January 19, 2015
Health Canada should close the black market for e-cigarettes and replace it with a legal market directed towards health goals.
On the occasion National Non-Smoking week, a physicians' group is calling on Health Canada to adopt a new regulatory approach to conventional and electronic cigarettes.
"The sale of nicotine-based electronic cigarettes is currently illegal in Canada, yet these products are openly sold in a rapidly increasing number of stores," said Dr. Atul Kapur, president of Physicians for a Smoke-Free Canada (PSC).
Dr. Kapur provided a number of concerns with the government's decision to allow these sales despite their illegal status. "It undermines the integrity of the government as a health regulator, it exposes Canadians to products which have not been tested for safety and it creates a new illegal market for recreational drugs."
"In addition, the government is missing the opportunity to ensure that any potential benefits of "safer" nicotine products are not undermined by the threat that new products will be used to expand nicotine addiction and prolong the tobacco epidemic."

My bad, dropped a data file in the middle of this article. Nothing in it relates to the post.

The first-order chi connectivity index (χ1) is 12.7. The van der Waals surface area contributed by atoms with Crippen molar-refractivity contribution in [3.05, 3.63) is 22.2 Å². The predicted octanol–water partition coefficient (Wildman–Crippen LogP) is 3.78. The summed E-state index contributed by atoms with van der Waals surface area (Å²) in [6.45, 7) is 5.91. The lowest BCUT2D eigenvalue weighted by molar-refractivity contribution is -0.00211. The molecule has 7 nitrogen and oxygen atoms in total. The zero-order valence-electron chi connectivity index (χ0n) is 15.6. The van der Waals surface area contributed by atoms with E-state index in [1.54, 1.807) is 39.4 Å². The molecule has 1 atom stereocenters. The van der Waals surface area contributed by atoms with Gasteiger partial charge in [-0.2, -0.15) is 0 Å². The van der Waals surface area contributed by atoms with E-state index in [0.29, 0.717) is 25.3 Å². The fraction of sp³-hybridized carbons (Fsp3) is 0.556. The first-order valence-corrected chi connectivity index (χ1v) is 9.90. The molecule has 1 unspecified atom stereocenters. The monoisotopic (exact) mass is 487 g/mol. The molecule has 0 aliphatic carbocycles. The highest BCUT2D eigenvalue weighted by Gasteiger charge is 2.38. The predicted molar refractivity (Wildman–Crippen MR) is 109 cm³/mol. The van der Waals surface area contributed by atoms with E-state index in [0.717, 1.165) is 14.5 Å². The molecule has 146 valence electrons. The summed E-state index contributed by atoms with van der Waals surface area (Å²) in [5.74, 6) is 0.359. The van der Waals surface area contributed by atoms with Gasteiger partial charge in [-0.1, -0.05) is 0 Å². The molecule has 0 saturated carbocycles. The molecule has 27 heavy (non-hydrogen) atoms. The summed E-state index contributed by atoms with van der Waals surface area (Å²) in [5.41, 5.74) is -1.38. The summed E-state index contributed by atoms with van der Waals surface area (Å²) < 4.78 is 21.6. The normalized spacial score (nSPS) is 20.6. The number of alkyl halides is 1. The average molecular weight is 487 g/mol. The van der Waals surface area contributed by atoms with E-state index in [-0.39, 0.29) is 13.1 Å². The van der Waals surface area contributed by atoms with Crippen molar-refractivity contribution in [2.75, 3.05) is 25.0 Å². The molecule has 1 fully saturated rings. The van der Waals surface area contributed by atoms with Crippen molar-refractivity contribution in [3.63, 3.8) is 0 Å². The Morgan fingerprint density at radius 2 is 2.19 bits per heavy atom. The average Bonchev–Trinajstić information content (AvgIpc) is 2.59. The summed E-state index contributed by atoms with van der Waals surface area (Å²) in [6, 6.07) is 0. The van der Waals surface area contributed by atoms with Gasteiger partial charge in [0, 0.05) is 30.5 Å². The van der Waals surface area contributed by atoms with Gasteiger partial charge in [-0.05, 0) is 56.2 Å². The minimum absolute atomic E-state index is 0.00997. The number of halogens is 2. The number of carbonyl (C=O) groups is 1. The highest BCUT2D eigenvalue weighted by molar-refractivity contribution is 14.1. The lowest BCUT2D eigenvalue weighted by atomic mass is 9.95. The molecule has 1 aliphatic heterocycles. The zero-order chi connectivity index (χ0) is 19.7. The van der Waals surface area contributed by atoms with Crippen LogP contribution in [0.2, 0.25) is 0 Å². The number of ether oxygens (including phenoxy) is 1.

He recalled that this is not the first time that governments have been
challenged with the marketing of new products that promise to
reduce harm. Filter
cigarettes and low-tar cigarettes harmed public health precisely because the
suggestion that they would reduce harm
was not matched with an obligation on manufacturers to
make sure they did so.
"This time, government should bind manufacturers to a
legal obligation to use this new technology to reduce
the exposure of smokers to harmful products, and to
support the success of smokers trying to quit."
The regulatory regime proposed by PSC, and illustrated in a prototype law, would:
"Ours is not the first proposal to apply a "sinking lid" or "cap-and-trade" approach to tobacco," said Dr. Kapur, "nor would it be the first time that the government has required manufacturers to switch consumers to less harmful versions of their products."
PSC urges the government to draw on experience in Canada and elsewhere by which manufacturers have been obliged to phase out incandescent light bulbs, leaded gasoline, acid-rain emissions, and other undesirable products or by-products.
"We are confident that there is time before the next election for the approach we propose to be put in place," said Dr. Kapur.
For more information: